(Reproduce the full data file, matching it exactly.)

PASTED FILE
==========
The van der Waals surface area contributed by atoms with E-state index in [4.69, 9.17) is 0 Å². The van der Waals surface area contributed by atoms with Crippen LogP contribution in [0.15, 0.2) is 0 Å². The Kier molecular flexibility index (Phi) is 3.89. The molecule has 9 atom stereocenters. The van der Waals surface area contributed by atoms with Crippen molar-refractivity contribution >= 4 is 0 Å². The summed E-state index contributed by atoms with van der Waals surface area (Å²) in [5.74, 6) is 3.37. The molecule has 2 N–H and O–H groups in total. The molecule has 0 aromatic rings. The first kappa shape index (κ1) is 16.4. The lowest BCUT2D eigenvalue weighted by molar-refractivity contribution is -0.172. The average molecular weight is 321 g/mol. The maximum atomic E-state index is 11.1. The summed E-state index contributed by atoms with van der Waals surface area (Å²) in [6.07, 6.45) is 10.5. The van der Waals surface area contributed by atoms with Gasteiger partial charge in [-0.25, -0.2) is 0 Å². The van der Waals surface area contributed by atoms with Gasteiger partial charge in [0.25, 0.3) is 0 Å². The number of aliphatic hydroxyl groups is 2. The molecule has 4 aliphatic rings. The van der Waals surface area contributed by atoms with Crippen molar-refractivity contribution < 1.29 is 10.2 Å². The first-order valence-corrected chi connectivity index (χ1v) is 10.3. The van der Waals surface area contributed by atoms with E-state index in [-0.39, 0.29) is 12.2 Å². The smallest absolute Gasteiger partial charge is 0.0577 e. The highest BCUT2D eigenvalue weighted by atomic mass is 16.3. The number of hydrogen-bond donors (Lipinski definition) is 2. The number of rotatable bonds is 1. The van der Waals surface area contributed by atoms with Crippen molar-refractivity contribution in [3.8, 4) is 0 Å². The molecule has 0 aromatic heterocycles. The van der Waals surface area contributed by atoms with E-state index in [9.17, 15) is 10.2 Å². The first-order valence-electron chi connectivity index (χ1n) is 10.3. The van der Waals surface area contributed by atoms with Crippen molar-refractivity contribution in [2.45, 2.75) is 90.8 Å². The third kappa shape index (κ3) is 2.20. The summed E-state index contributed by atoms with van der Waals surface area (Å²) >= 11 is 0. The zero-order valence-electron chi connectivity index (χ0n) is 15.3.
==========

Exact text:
The van der Waals surface area contributed by atoms with E-state index in [4.69, 9.17) is 0 Å². The van der Waals surface area contributed by atoms with Crippen LogP contribution in [0.15, 0.2) is 0 Å². The Kier molecular flexibility index (Phi) is 3.89. The molecule has 9 atom stereocenters. The van der Waals surface area contributed by atoms with Crippen molar-refractivity contribution >= 4 is 0 Å². The summed E-state index contributed by atoms with van der Waals surface area (Å²) in [5.74, 6) is 3.37. The molecule has 2 N–H and O–H groups in total. The molecule has 0 aromatic rings. The first kappa shape index (κ1) is 16.4. The lowest BCUT2D eigenvalue weighted by molar-refractivity contribution is -0.172. The average molecular weight is 321 g/mol. The maximum atomic E-state index is 11.1. The summed E-state index contributed by atoms with van der Waals surface area (Å²) in [6.07, 6.45) is 10.5. The van der Waals surface area contributed by atoms with Gasteiger partial charge in [-0.25, -0.2) is 0 Å². The van der Waals surface area contributed by atoms with Gasteiger partial charge in [0.25, 0.3) is 0 Å². The number of aliphatic hydroxyl groups is 2. The molecule has 4 aliphatic rings. The van der Waals surface area contributed by atoms with Crippen molar-refractivity contribution < 1.29 is 10.2 Å². The first-order valence-corrected chi connectivity index (χ1v) is 10.3. The van der Waals surface area contributed by atoms with E-state index in [-0.39, 0.29) is 12.2 Å². The smallest absolute Gasteiger partial charge is 0.0577 e. The highest BCUT2D eigenvalue weighted by atomic mass is 16.3. The number of hydrogen-bond donors (Lipinski definition) is 2. The number of rotatable bonds is 1. The van der Waals surface area contributed by atoms with Crippen molar-refractivity contribution in [3.8, 4) is 0 Å². The molecule has 0 aromatic heterocycles. The van der Waals surface area contributed by atoms with E-state index in [9.17, 15) is 10.2 Å². The first-order valence-electron chi connectivity index (χ1n) is 10.3. The van der Waals surface area contributed by atoms with Crippen molar-refractivity contribution in [2.45, 2.75) is 90.8 Å². The third kappa shape index (κ3) is 2.20. The summed E-state index contributed by atoms with van der Waals surface area (Å²) >= 11 is 0. The zero-order valence-electron chi connectivity index (χ0n) is 15.3.